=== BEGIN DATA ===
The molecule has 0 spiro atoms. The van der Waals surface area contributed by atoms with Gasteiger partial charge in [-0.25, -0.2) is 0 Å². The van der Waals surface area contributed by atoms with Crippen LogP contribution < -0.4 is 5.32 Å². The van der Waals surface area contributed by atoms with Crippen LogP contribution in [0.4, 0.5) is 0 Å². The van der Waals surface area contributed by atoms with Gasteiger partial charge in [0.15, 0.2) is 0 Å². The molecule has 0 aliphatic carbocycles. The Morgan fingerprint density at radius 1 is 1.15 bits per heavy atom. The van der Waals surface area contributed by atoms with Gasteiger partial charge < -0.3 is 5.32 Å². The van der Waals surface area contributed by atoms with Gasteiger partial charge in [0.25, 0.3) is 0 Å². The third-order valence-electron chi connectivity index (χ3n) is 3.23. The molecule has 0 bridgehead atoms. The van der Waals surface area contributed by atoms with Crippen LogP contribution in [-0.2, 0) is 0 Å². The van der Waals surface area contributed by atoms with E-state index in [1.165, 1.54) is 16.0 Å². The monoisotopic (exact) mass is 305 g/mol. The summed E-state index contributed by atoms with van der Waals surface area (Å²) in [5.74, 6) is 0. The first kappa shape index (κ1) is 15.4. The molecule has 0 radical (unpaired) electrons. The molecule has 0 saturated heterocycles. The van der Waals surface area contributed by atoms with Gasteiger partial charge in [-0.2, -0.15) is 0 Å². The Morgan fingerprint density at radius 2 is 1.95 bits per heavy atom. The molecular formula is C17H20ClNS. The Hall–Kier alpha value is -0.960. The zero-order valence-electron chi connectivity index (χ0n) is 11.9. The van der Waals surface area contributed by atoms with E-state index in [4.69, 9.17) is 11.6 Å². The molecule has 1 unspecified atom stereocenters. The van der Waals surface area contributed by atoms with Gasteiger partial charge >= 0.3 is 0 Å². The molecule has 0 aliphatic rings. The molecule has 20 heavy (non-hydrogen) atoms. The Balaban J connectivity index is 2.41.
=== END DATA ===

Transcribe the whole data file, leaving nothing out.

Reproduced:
The molecule has 0 spiro atoms. The van der Waals surface area contributed by atoms with Gasteiger partial charge in [-0.25, -0.2) is 0 Å². The van der Waals surface area contributed by atoms with Crippen LogP contribution < -0.4 is 5.32 Å². The van der Waals surface area contributed by atoms with Crippen LogP contribution in [0.4, 0.5) is 0 Å². The van der Waals surface area contributed by atoms with Gasteiger partial charge in [0.15, 0.2) is 0 Å². The molecule has 0 aliphatic carbocycles. The Morgan fingerprint density at radius 1 is 1.15 bits per heavy atom. The van der Waals surface area contributed by atoms with Gasteiger partial charge < -0.3 is 5.32 Å². The van der Waals surface area contributed by atoms with Gasteiger partial charge in [0.25, 0.3) is 0 Å². The third-order valence-electron chi connectivity index (χ3n) is 3.23. The molecule has 0 bridgehead atoms. The van der Waals surface area contributed by atoms with Crippen LogP contribution in [-0.2, 0) is 0 Å². The van der Waals surface area contributed by atoms with E-state index in [1.165, 1.54) is 16.0 Å². The monoisotopic (exact) mass is 305 g/mol. The summed E-state index contributed by atoms with van der Waals surface area (Å²) in [5.74, 6) is 0. The first kappa shape index (κ1) is 15.4. The molecule has 0 radical (unpaired) electrons. The molecule has 0 saturated heterocycles. The van der Waals surface area contributed by atoms with Gasteiger partial charge in [-0.2, -0.15) is 0 Å². The Morgan fingerprint density at radius 2 is 1.95 bits per heavy atom. The molecular formula is C17H20ClNS. The Hall–Kier alpha value is -0.960. The zero-order valence-electron chi connectivity index (χ0n) is 11.9. The van der Waals surface area contributed by atoms with E-state index in [4.69, 9.17) is 11.6 Å². The molecule has 1 unspecified atom stereocenters. The van der Waals surface area contributed by atoms with Gasteiger partial charge >= 0.3 is 0 Å². The molecule has 0 aliphatic rings. The molecule has 20 heavy (non-hydrogen) atoms. The Balaban J connectivity index is 2.41.